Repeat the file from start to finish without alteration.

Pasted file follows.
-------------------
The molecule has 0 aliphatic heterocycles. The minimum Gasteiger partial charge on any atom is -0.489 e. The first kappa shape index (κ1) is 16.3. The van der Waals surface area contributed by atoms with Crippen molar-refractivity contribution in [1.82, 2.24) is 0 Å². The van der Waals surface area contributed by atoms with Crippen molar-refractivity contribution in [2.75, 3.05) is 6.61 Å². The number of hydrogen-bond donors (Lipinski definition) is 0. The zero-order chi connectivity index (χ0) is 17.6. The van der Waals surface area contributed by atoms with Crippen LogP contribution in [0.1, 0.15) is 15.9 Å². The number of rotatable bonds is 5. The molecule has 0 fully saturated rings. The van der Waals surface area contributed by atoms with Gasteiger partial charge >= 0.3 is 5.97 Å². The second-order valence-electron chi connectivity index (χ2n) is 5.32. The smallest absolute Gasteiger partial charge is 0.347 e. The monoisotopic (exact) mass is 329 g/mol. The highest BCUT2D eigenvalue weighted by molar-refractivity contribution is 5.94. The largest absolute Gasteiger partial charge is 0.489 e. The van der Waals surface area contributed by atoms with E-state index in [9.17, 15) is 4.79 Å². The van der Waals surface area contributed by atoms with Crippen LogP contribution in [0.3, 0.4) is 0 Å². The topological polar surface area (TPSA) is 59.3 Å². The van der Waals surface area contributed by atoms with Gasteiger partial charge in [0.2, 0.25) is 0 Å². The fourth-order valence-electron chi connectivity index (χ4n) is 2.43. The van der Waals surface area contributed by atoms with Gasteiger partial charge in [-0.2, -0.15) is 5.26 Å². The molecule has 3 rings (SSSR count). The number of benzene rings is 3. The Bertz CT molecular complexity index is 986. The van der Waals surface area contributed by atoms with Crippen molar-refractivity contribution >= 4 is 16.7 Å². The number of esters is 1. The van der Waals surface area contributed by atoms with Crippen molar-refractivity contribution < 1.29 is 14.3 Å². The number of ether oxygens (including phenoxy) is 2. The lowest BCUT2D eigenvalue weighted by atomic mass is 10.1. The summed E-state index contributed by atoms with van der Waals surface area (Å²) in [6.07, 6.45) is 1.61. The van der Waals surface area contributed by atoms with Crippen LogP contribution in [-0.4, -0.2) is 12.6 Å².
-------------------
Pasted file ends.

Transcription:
The molecule has 0 aliphatic heterocycles. The minimum Gasteiger partial charge on any atom is -0.489 e. The first kappa shape index (κ1) is 16.3. The van der Waals surface area contributed by atoms with Crippen molar-refractivity contribution in [1.82, 2.24) is 0 Å². The van der Waals surface area contributed by atoms with Crippen molar-refractivity contribution in [2.75, 3.05) is 6.61 Å². The number of hydrogen-bond donors (Lipinski definition) is 0. The zero-order chi connectivity index (χ0) is 17.6. The van der Waals surface area contributed by atoms with Crippen LogP contribution in [0.1, 0.15) is 15.9 Å². The number of rotatable bonds is 5. The molecule has 0 fully saturated rings. The van der Waals surface area contributed by atoms with Gasteiger partial charge >= 0.3 is 5.97 Å². The second-order valence-electron chi connectivity index (χ2n) is 5.32. The smallest absolute Gasteiger partial charge is 0.347 e. The monoisotopic (exact) mass is 329 g/mol. The highest BCUT2D eigenvalue weighted by molar-refractivity contribution is 5.94. The largest absolute Gasteiger partial charge is 0.489 e. The van der Waals surface area contributed by atoms with E-state index in [9.17, 15) is 4.79 Å². The van der Waals surface area contributed by atoms with Crippen LogP contribution in [0.3, 0.4) is 0 Å². The topological polar surface area (TPSA) is 59.3 Å². The van der Waals surface area contributed by atoms with Gasteiger partial charge in [0.2, 0.25) is 0 Å². The fourth-order valence-electron chi connectivity index (χ4n) is 2.43. The van der Waals surface area contributed by atoms with Gasteiger partial charge in [-0.2, -0.15) is 5.26 Å². The molecule has 3 rings (SSSR count). The number of benzene rings is 3. The Bertz CT molecular complexity index is 986. The van der Waals surface area contributed by atoms with Crippen molar-refractivity contribution >= 4 is 16.7 Å². The number of esters is 1. The van der Waals surface area contributed by atoms with Crippen molar-refractivity contribution < 1.29 is 14.3 Å². The number of ether oxygens (including phenoxy) is 2. The lowest BCUT2D eigenvalue weighted by atomic mass is 10.1. The summed E-state index contributed by atoms with van der Waals surface area (Å²) in [6.07, 6.45) is 1.61. The van der Waals surface area contributed by atoms with Crippen LogP contribution in [-0.4, -0.2) is 12.6 Å².